As a young girl, Patricia Glaser didn’t care much for dolls. She preferred more pragmatic toys; namely, commercial invoices. “I would ask my father to bring home carbon copies from his office so we could play business,” she recalls. Seeing that Glaser is now one of the most well-known business attorneys in the Los Angeles area, it’s easy to draw grand conclusions about the significance of her girlhood pursuits. But the supremely practical Glaser is not one to indulge in analysis. “I just liked to play with the paper,” she says with a shrug.
Regardless of whether Glaser’s early days of playing with carbon copies had anything to do with it, her talent for dealing with complex business litigation is impossible to deny. Over the course of her 30-year career, Glaser says she’s “tried every imaginable kind of business case,” taking on some of the biggest companies in the entertainment world and beyond. Her lengthy list of successes includes a whopping $76 million win for MGM Grand in a retroactive insurance litigation suit, and a battle against Disney that cost the entertainment giant $14 million. (Disney is now her client.) But Glaser is perhaps best known for a case that left actress Kim Basinger bankrupt and earned the attorney the charming nickname “Ms. Glacier.”
In the 1993 lawsuit, Glaser’s client, Main Line Pictures, claimed Basinger had backed out of a deal to star in the production company’s film Boxing Helena, the morbid story of a surgeon who amputates the limbs of the woman he loves. Because she backed out, Basinger didn’t have to portray the amputee in the movie, but Main Line’s lawsuit still cost the actress an arm and a leg. With Glaser at the helm, the suit brought in an $8.9 million judgment (later scaled down to $7.4 million).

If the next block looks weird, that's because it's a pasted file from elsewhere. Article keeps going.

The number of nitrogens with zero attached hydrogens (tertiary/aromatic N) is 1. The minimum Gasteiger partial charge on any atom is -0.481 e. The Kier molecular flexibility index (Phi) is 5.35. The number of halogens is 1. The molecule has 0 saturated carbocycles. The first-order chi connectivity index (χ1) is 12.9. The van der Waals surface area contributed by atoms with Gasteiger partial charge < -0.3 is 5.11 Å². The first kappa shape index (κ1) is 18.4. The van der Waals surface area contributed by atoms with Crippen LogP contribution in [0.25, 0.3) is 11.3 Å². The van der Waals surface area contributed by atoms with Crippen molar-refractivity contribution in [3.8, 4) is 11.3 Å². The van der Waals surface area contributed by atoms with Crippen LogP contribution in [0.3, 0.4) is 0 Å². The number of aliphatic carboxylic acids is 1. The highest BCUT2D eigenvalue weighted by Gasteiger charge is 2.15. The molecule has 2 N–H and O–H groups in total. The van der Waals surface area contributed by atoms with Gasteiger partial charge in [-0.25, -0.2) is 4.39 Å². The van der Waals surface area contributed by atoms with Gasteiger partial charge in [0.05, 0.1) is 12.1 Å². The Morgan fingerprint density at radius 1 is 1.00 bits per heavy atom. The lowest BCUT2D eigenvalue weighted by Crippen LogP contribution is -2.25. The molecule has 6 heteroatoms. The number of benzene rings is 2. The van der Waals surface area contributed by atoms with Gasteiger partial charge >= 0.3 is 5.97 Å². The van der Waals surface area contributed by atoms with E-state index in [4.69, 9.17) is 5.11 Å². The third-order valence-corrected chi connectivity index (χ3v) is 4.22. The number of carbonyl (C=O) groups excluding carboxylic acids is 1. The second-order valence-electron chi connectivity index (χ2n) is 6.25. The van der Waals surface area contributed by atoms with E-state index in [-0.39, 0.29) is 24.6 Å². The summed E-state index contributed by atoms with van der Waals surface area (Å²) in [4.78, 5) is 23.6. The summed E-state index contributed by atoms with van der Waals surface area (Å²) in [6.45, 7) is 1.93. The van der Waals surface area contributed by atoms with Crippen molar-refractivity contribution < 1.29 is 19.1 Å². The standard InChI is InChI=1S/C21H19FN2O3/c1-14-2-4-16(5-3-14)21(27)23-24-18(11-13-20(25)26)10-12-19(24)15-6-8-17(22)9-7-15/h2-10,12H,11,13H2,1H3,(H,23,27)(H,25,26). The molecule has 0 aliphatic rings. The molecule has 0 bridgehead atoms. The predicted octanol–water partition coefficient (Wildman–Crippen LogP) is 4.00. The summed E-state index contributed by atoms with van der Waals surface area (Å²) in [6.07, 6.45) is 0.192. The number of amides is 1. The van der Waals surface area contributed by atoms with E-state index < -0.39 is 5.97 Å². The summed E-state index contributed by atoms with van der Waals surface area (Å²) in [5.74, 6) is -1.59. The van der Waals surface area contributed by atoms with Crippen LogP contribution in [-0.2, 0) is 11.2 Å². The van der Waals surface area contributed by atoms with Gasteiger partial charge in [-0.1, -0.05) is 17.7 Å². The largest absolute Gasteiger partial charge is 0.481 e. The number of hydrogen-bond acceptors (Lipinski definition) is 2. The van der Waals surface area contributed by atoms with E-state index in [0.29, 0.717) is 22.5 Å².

Glaser’s tough demeanor during trial made Basinger so uncomfortable that the actress began referring to her as “Ms. Glacier.” Glaser was unfazed. “I thought it was funny,” she recalls. “I don’t think she meant it as funny, but you’d have to ask her that.” Glaser shrugs. “It wasn’t offensive at all,” she says. “I sort of took it as a compliment.”
Whether compliment or criticism, the nickname came as no surprise to those familiar with Glaser’s tough litigation style. In fact, the highly publicized trial merely brought media attention to something the legal community had known for years—if you’re dealing with Glaser, you’d better hope that you’re on her side.
As Alex Yemenidjian, longtime client and former president of MGM Grand, explains, “When the opposing party finds out they’ll be dealing with Patty, I’ve seen them react in absolute horror. They know they’re in for a no-nonsense fight.” Glaser herself says, “I want opposing counsel to know that whatever I tell them, they can take that to the bank. But I also want them to wake up every morning with a knot in their stomach knowing that they are going to deal with me.”
As a name partner at Christensen, Glaser, Fink, Jacobs, Weil & Shapiro, Glaser’s direct and often aggressive style fits the bill for a powerhouse firm with a reputation for being litigious. Glaser believes the reputation positively reflects her firm’s fierce dedication to clients. She says, “I want our clients to feel that their interests are represented to the best degree within ethical boundaries. That means I’ll play hardball when it’s time to play hardball.”